His head isn't working right. But he knows clearly that it isn't working right, which is a strange thing that happens to people in shock sometimes. Say you were that kid, you could say how it was, because once you woke up lying in the gym office in high school and asked what had happened. They explained how you tried something on the parallel bars and fell on your head. You understood exactly, though you couldn't remember falling. Then a minute later you asked again what had happened and they told you. You understood it. And a minute later . . . forty-one times they told you, and you understood. It was just that no matter how many times they pushed it into your head, it wouldn't stick there; but all the while you knew that your head would start working again in time. And in time it did. . . . Of course, if you were that kid, always explaining things to people and to yourself, you wouldn't want to bother the sick man with it now.

Here's the rest...

Goes well with:

Monday, March 10, 2014

Want to feel insignificant?

Then check out what someone on Mars would see if they looked up at the night sky looking for earth.

Good thing there's no life on Mars isn't it Mr. Bowie?


Friday, March 7, 2014


For those of you keeping score at home, if I had to choose my favorite composer of the 20th century, Danbury, Connecticut's Charles Ives definitely comes out on top. 

If you're so inclined you can go see his study, on display at the American Academy of Arts and Letters and marvel at his pencil shavings and stash of booze, though it does look like a nice place to sit and think.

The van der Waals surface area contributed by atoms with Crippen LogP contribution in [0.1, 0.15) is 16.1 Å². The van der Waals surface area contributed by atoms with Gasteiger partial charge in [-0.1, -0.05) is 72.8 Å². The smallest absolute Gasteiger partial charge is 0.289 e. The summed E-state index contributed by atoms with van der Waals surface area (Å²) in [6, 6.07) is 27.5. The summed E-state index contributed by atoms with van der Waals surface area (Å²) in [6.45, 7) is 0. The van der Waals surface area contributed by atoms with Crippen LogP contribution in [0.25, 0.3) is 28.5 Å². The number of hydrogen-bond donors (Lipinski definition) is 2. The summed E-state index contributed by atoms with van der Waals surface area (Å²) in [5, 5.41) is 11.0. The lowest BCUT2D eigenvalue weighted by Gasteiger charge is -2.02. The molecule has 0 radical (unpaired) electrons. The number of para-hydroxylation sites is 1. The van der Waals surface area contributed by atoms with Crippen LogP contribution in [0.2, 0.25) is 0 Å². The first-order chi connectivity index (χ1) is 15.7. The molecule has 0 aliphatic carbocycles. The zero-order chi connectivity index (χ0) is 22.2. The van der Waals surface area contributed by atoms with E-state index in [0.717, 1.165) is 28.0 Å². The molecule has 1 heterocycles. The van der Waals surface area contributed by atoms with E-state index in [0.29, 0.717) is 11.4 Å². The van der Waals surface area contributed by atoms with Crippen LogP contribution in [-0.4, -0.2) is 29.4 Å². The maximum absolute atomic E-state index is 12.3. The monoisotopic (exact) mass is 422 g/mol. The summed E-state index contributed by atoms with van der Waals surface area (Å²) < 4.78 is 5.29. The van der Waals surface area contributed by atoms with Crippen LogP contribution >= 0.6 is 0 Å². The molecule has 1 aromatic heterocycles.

For those not familiar, this is "The Unanswered Question"


This next one is one of my personal favorites; "Three Places in New England (Orchestral Set No. 1)" is a composition of three parts. Each, as the name suggests, is inspired by a place in New England.  The first place is Augustus St. Gauden's memorial to Robert Gould Shaw and his 54th Massachusetts Regiment in the Boston Commons across from the State House. This is what that looks like. 

One of these days I'll get around to the other two, General Israel Putnam's camp in Redding, Connecticut.  I'll probably get to that one sooner than the third, which is the Housatonic River in Stockbridge, Massachusetts.  I've been over the Housatonic plenty of times on I-84 near Southbury, Connecticut, but I think that Redding is more easily accessible to me.

More importantly,  this is what all those places sound like as imagined by Ives in his study.


(Play 'em loud if you want. Mgt.) \000/

The map is not the territory

"The map is not the territory" is a phrase that was often used by Robert Anton Wilson.  He got that from one of his favorite linguists, Alfred Korzybski.  "He is remembered for developing the theory of general semantics. Korzybski's work argued that human knowledge of the world is limited both by the human nervous system and by the structure of language. Korzybski thought that people do not have access to direct knowledge of reality; rather they have access to perceptions and to a set of beliefs which human society has confused with direct knowledge of reality."(

From the wikipedia article on Map-territory relations:  "The map–territory relation describes the relationship between an object and a representation of that object, as in the relation between a geographical territory and a map of it. Polish-American scientist and philosopher Alfred Korzybski remarked that "the map is not the territory", encapsulating his view that an abstraction derived from something, or a reaction to it, is not the thing itself. Korzybski held that many people do confuse maps with territories, that is, confuse models of reality with reality itself."

Jason Silva tweeted this article on Maps:  

How the north ended up on top of the map

"Why do maps always show the north as up? For those who don’t just take it for granted, the common answer is that Europeans made the maps and they wanted to be on top. But there’s really no good reason for the north to claim top-notch cartographic real estate over any other bearing, as an examination of old maps from different places and periods can confirm."  Read the rest here

I certain enjoy a good map.  Here is a link to the video game map atlas.
So I will leave you with one of my all time favorite maps: